The prevalence of clinically meaningful malocclusion among US adults
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OBJECTIVE: The primary purpose of this study was to statistically evaluate age, ethnic and sex differences in the prevalence of clinically meaningful malocclusions among adults. SETTING AND SAMPLE POPULATION: A random sample of 8804 untreated US adults between 17 and 46 years of age was selected from the Third National Health and Nutrition Examination Survey data. MATERIALS & METHODS: Three ethnic (non-Hispanic White, non-Hispanic Black and Mexican Americans) and three age (17-26, 27-36 and 37-46 years) groups were evaluated. Subjects with and without clinically meaningful malocclusions were categorized based on the established cut-off values. Chi-square analyses were performed to determine differences in prevalence. RESULTS: The prevalence of clinically meaningful mandibular incisor irregularity, overjet and overbite increased significantly (P < 0.05) with age, while posterior crossbite decreased. There were statistically significant ethnic differences in the prevalence of incisor irregularity, overbite, overjet, open bite and reverse overjet. Males had a significantly higher prevalence of clinically meaningful mandibular incisor irregularity, overbite, open bite and reverse overjet than females. One-third of US adults exhibited no clinically meaningful malocclusions. CONCLUSIONS: There are age, ethnic and sex differences in the prevalence of clinically meaningful malocclusions that characterize approximately two-thirds of untreated US adults.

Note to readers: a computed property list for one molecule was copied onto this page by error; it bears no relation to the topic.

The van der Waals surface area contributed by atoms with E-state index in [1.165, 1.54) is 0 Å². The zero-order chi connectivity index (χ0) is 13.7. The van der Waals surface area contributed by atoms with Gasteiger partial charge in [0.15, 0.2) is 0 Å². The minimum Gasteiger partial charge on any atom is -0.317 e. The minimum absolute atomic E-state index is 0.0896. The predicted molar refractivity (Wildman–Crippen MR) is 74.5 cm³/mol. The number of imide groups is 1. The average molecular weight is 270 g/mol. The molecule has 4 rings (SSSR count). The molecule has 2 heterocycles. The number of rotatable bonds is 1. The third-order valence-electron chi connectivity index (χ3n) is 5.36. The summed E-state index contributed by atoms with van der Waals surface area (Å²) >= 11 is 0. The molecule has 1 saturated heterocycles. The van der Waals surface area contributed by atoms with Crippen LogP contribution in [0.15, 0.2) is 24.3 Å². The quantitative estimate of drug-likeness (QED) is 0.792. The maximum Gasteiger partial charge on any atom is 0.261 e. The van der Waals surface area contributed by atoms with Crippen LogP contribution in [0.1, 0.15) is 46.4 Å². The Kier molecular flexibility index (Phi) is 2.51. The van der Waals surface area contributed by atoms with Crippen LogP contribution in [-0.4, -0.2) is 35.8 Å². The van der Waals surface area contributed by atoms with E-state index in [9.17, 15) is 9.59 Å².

author list (cited authors)
Asiri, S. N., Tadlock, L. P., & Buschang, P. H.